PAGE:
• Washington D.C. (that's the nation's capital): 1,185.3
  • Atlanta: 1,227.4

Thursday, September 8, 2016


I don't run, although I clearly should.  As it turns out, for those who do run, Rochester is a rather desirable spot to carry out this pursuit.  Runner's World recently sought to identify America's 50 Best Running Cities.  Beginning with a list of 250 U.S. cities with populations over 160,000 that had been identified as having a high participation in running, the authors then ranked each city based on five weighted indexes of importance to runners:

  • Run Index (40% weighting) - included factors such as number of races, number of running clubs, number of running stores, etc.
  • Parks Index (20% weighting) - included factors such as parks per 10,000 residents, walkability, etc.
  • Climate Index (20% weighting) - included data on precipitation, temperature, and air quality
  • Food Index (10% weighting) - included data on farmers markets per 1,000 residents and healthy food availability/affordability
  • Safety Index (10% weighting) - included data on violent crime, pedestrian fatality rate, and travel time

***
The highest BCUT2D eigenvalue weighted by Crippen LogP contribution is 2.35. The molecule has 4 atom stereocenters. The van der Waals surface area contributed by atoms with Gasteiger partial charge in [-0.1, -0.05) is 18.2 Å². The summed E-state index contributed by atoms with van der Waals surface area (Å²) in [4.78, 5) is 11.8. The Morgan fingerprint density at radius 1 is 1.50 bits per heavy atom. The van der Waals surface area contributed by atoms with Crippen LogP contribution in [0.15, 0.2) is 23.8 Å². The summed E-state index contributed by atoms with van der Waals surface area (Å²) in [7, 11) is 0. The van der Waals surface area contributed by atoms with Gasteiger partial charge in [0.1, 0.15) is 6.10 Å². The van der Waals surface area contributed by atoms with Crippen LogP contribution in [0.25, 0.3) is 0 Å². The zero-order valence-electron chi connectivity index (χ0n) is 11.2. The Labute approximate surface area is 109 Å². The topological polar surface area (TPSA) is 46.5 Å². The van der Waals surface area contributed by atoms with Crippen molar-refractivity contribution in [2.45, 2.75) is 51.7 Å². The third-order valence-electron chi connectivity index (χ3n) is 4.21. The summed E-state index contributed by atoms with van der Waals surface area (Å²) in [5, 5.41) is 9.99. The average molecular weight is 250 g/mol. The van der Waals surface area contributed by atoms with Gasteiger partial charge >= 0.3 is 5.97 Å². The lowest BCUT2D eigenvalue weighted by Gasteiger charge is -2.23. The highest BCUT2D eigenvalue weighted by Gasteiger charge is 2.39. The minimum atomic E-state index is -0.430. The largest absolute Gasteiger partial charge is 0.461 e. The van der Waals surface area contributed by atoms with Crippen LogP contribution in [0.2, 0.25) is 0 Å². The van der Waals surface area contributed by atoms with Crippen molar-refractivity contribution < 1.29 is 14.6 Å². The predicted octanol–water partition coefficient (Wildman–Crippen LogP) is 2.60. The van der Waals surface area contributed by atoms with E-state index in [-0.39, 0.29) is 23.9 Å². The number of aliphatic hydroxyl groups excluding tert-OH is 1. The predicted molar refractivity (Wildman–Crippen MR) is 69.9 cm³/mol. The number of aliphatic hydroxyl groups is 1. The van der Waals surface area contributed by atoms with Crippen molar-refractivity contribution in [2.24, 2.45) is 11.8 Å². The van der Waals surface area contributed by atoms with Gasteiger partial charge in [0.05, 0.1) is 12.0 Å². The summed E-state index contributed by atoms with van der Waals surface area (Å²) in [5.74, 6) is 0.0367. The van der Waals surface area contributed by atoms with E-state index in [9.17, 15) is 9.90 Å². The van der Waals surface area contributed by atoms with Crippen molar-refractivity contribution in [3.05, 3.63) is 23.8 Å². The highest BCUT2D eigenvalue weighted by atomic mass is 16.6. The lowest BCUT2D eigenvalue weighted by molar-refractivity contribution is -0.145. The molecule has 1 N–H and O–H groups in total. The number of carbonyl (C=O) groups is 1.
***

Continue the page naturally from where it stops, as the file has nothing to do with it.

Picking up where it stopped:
Rochester was not a top performer in any individual index, but as is often the case, it excelled as a total package.  Of the 50 best running cities, here are the top 20:
  1. San Francisco, CA
  2. Seattle, WA
  3. Boston, MA
  4. San Diego, CA
  5. Washington, DC
  6. Portland, OR
  7. Minneapolis, MN
  8. New York, NY
  9. Omaha, NE
  10. Denver, CO
  11. Chicago, IL
  12. Madison, WI
  13. Colorado Springs, CO
  14. San Jose, CA
  15. Los Angeles, CA
  16. Rochester, NY
  17. Pittsburgh, PA
  18. Tucson, AZ
  19. Raleigh, NC
  20. Boise, ID

Tuesday, September 6, 2016

Blank Canvas

Rochester, for all its detractors, also maintains a remarkably passionate fan base.  This fanaticism is driven by several factors (all of which have been noted many times), including:

Beyond these factors, Rochester also offers one other key element that generates an immense amount of enthusiasm: a blank canvas.  For an undeniably creative community, the ability to be part of a revitalization story borders on exhilarating.  While citizens shape their communities all over the world, the process in Rochester is arguably one of the most alluring:
  1. Rochester is a paradoxical blend of unestablished and established.  In other words, while opportunities for rebuilding and reshaping are numerous, a strong and proven foundation exists.
  2. Rebuilding in Rochester is a not-so-subtle undertaking.  Our conversations do not revolve around a small corner at the margin of the city but rather the following somewhat conspicuous stretches:
  • The waterfront along a picturesque, northward-flowing river that bisects the heart of the entire metropolitan area
  • The waterfront abutting a Great Lake, across which lies by far the largest city of another country
  • The most important plot of land in downtown Rochester and perhaps the whole region

So let's get painting (okay, that was bad.)